With Tufts reporting that the average number of patient dropouts for clinical trials remains near 30%, it is clear that there is still much to be done towards improving retention¹.
One of the biggest drivers in keeping patients enrolled is the consent process. Traditional informed consent forms are frequently cited as confusing, leaving patients unsure of what their trial will require of them².
In order to improve the process, we must meet patients on their own terms and find new ways to educate and engage them. At Medable, we use our Patient Advisory Council (PAC) to review our own clinical trial technology and best practices, helping ensure patients leave the consent process truly informed.
Join Medable and key PAC members as we discuss common challenges faced by patients looking to participate in clinical trials. We will explore how a patient-first approach to informed consent can improve patient education, engagement, and comprehension, ultimately improving retention. Attendees will learn about:
1. The challenges of understanding consent information
2. Ideas on how to design the ICF and patient consent process to be patient-centric
3. Considerations in offering the choice of in-person or remote consent
4. Best practices in incorporating technology to increase engagement and comprehension
¹Applied Clinical Trials. Can Recruitment and Retention Get Any Worse? Dec 2019. Ken Getz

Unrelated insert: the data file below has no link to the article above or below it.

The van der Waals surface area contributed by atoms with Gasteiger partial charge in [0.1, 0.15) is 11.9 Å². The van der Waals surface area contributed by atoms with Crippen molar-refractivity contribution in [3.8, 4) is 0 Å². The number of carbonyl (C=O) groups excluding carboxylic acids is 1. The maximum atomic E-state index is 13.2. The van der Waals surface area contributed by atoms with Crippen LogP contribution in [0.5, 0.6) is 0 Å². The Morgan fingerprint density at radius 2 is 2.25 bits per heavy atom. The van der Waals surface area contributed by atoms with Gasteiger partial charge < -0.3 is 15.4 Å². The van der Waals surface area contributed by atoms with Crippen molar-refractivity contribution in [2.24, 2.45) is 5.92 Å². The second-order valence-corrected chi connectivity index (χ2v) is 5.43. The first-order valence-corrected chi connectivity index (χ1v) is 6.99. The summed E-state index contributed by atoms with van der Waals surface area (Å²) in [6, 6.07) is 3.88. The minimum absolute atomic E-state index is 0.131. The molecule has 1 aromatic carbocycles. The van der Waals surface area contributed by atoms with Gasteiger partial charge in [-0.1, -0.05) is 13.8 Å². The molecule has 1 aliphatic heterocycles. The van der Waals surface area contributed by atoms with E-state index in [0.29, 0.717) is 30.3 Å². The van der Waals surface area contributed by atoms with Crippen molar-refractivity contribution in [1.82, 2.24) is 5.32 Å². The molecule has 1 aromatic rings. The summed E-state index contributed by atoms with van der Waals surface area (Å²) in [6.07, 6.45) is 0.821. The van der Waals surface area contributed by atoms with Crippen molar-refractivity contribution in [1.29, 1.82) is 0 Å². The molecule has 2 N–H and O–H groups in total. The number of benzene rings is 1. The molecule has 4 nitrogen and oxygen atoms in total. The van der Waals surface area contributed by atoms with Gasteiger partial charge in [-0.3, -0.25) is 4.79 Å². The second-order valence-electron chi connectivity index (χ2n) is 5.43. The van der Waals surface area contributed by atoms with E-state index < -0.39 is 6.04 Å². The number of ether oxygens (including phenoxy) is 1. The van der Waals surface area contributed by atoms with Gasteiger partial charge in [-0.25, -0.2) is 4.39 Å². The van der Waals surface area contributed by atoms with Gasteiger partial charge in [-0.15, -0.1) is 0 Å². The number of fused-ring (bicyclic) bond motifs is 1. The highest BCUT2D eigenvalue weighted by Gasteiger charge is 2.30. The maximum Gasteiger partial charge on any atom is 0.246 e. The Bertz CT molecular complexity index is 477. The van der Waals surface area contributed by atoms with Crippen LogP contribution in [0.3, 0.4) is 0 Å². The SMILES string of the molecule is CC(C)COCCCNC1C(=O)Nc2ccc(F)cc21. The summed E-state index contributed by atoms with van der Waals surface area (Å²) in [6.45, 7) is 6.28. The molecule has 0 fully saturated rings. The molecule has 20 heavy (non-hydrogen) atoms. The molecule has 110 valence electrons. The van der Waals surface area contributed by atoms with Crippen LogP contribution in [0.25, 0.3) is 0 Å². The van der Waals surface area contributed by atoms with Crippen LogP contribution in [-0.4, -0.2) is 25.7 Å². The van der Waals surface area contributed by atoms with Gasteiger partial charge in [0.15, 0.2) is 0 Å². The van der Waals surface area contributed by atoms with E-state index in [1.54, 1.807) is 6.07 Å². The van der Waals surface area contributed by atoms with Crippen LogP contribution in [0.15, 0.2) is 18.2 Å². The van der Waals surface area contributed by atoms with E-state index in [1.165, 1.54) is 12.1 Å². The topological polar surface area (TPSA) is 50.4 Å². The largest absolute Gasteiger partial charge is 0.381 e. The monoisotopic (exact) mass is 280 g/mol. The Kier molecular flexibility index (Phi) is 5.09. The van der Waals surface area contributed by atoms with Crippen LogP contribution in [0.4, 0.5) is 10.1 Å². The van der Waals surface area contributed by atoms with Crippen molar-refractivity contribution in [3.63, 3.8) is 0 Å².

²Advarra. Retention in Clinical Trials: Keeping Patients on Protocols. Mar 2021.
Experienced drug development professional with a demonstrated history of working across multiple business areas within the research industry
Allison Kalloo, MPH is a patient recruitment specialist. She is the founding partner and communication lead of Clinical Ambassador, iParticipate and CliniVIVRE aimed at expanding minority access and broadening diversity in clinical research across stakeholders. She has held a variety of positions in the private, public, and non-profit sectors that span public relations, freelance writing, marketing, patient education and public health, and worked in multiple laboratories as an undergraduate research fellow.
Karen is the co-founder of the International Foundation for CDKL5 Research (IFCR), an organization that funds research and provides family..